From the outside looking in, baseball offices in the West Coast League in March, April and May can seem quiet. With enough distance between the buzz of early-season signings and not yet reaching the electricity that takes over the cities in the circuit a week or two prior to Opening Day, it can seem like there isn’t much happening.
That is not the case. The days are filled with all sorts of work that is needed to make Opening Day – and the 31 games that follow – worth the experience to the paying fan. From the business of finalizing corporate sponsors and setting up groups, to sales of season tickets, to finalizing menus and retail designs, there is a steady, consistent effort to make sure that come Opening Day, teams deliver on the promise of great community baseball.
The baseball operations department is also busy at work. With front office members evaluating games and reports coming off of college fields, and coaches out meeting with players and coaches now that they are on the field, this is the time of year when the roster really starts to take shape. The early signings build the foundation while the signings in the spring create the character of the team. So – don’t misinterpret a six-week stretch between player signing announcements as lack of activity. In reality – it has served as a busier time than the previous three or four months that had been spent on player development.
The Sweets started the off-season with some names that had, at first glance, promised to provide significant power to the lineup. For the most part the anticipation is proving true. Jordan Stubbings is a player that Sweets fans will come to the ballpark every night to watch play. Through 5/15/19, the corner infielder has slugged 13 home runs, 16 doubles, and has an OPS of 1.095 through 54 games. Those numbers will translate well to a short left-field porch at Borleske Stadium.
Since the last press release announcing a player, on March 27, 2019, the Sweets have inked 19 players – a frenzied pace maintained by new general manager J.C. Biagi, who is working with manager Frank Mutz to craft a power-packed lineup that will look to overwhelm on both the offensive and defensive side of the ball.
One name that will be sure to get #SweetsCountry smiling is the return of Ryan Johnston from UC-Irvine. Johnston will be back for his fourth season in the shadow of the Blues, with a different role. He will be a veteran clubhouse leader, a solid bat when needed, a strike-thrower – Johnston is a two-way player – and will be like a coach on the field. With Johnston looking to go into coaching, it will be a good transition for the veteran Walla Walla man. Manager Frank Mutz is particularly excited to see #10 back in the dugout.
“He knows the game, knows how to handle to day-in and day-out nature of WCL baseball, and is as quality a person as he is baseball player,” said Mutz. “His experience – times where we’ve had success and times where we’ve failed the last three years – will allow him to be a true leader in making sure we succeed this season.”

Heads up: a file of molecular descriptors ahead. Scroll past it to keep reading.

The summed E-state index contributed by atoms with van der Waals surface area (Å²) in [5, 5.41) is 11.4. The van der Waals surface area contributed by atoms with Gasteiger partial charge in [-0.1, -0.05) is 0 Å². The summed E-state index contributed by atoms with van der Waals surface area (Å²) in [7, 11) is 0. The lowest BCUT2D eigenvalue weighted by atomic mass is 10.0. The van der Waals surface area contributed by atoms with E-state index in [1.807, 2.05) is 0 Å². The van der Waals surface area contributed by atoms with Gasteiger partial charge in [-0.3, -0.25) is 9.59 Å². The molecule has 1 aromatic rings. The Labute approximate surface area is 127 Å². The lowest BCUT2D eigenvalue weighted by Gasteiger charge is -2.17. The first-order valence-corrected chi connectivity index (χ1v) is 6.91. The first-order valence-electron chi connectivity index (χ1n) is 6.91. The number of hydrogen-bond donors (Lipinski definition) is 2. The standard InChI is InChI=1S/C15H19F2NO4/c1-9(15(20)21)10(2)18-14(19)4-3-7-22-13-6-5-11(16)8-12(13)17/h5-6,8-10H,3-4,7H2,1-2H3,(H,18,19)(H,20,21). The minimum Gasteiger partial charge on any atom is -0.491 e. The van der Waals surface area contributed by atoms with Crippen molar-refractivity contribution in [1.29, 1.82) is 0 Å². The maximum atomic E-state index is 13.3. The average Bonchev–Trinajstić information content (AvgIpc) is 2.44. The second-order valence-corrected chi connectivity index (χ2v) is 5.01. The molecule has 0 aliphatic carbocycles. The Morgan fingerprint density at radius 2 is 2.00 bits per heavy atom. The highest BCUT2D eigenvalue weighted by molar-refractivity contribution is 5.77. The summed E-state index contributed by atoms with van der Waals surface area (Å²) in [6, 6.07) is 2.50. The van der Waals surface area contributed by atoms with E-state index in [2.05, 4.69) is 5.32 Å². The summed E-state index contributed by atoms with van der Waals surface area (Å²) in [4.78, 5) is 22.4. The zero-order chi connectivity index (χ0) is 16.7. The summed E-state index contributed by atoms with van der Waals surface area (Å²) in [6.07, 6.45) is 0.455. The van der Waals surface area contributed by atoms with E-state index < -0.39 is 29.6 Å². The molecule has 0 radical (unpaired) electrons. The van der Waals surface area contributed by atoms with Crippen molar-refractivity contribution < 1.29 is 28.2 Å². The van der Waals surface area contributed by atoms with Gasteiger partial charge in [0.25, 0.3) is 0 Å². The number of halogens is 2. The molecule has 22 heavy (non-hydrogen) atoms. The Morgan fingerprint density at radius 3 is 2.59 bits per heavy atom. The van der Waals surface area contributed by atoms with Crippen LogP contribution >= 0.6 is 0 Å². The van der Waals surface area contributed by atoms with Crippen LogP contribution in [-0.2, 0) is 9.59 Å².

Back to the power. Biagi has signed Brock Ephan, a first baseman/DH from LC State. Ephan is built like an offenisve lineman – he is 6’4”, 265 lbs. He clubbed 21 homeruns – seriously – and had a .732 slugging percentage in 2016 at Yavapai Junior College in Prescott, AZ, and won an NAIA World Series as part of the LC State Warriors in 2017. Besides the efforts to find a uniform to fit him, Biagi feels like he will be a difference maker, particularly in the early part of the season when most teams haven’t received their pitching depth.
Brock Ephan is looking to drop a few over Borleske Blue. Photo: The Daily Courier/Prescott, AZ
A defensive and offesive “dude” – as they are called in the baseball world – is making his way to Walla Walla from Seattle, as Husky catcher Michael Petrie is set to follow the path of all-time great Willie MacIver. MacIver was a UW catcher, who went on to spend two seasons in Walla Walla before leading the Huskies to the College World Series and utimately the MLB draft.
Petrie – a Mercer Island product – has been productive in Seattle this spring. Photo: UW Athletics
Cesar Lopez – an outfielder found late in the off-season prior to the 2018 season – only became an All-Star last season, and was named the MVP of the WCL All-Star Game in Port Angeles. He will be returning, providing another talented and experienced bat to what is quickly becoming a stacked lineup from Mutz and assistant Larry Price.
Lopez was the MVP of the 2018 WCL All-Star Game. Photo: Sweets/Fraser
Later, we will look at some of the arms that are on their way to Borleske. Trust that theme will be very similiar – power, veteran leadership, and a chip on the shoulder geared towards winning.